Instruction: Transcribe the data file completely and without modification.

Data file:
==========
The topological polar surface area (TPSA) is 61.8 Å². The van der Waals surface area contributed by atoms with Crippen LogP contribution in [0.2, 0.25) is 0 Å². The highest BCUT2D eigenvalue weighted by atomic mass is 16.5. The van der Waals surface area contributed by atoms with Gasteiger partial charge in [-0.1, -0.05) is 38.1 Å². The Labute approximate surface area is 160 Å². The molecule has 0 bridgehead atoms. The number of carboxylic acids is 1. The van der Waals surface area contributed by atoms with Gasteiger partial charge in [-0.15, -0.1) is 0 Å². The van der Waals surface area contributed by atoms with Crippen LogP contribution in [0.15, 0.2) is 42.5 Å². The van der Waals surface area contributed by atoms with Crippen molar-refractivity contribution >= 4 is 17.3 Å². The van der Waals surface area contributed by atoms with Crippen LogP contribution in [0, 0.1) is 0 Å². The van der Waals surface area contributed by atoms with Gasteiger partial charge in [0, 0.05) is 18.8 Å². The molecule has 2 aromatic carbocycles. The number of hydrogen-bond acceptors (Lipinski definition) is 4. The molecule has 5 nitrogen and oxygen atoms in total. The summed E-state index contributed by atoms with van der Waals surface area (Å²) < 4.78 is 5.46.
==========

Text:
The topological polar surface area (TPSA) is 61.8 Å². The van der Waals surface area contributed by atoms with Crippen LogP contribution in [0.2, 0.25) is 0 Å². The highest BCUT2D eigenvalue weighted by atomic mass is 16.5. The van der Waals surface area contributed by atoms with Gasteiger partial charge in [-0.1, -0.05) is 38.1 Å². The Labute approximate surface area is 160 Å². The molecule has 0 bridgehead atoms. The number of carboxylic acids is 1. The van der Waals surface area contributed by atoms with Gasteiger partial charge in [-0.15, -0.1) is 0 Å². The van der Waals surface area contributed by atoms with Crippen LogP contribution in [0.15, 0.2) is 42.5 Å². The van der Waals surface area contributed by atoms with Crippen molar-refractivity contribution >= 4 is 17.3 Å². The van der Waals surface area contributed by atoms with Crippen LogP contribution in [0, 0.1) is 0 Å². The van der Waals surface area contributed by atoms with Gasteiger partial charge in [0, 0.05) is 18.8 Å². The molecule has 2 aromatic carbocycles. The number of hydrogen-bond acceptors (Lipinski definition) is 4. The molecule has 5 nitrogen and oxygen atoms in total. The summed E-state index contributed by atoms with van der Waals surface area (Å²) < 4.78 is 5.46.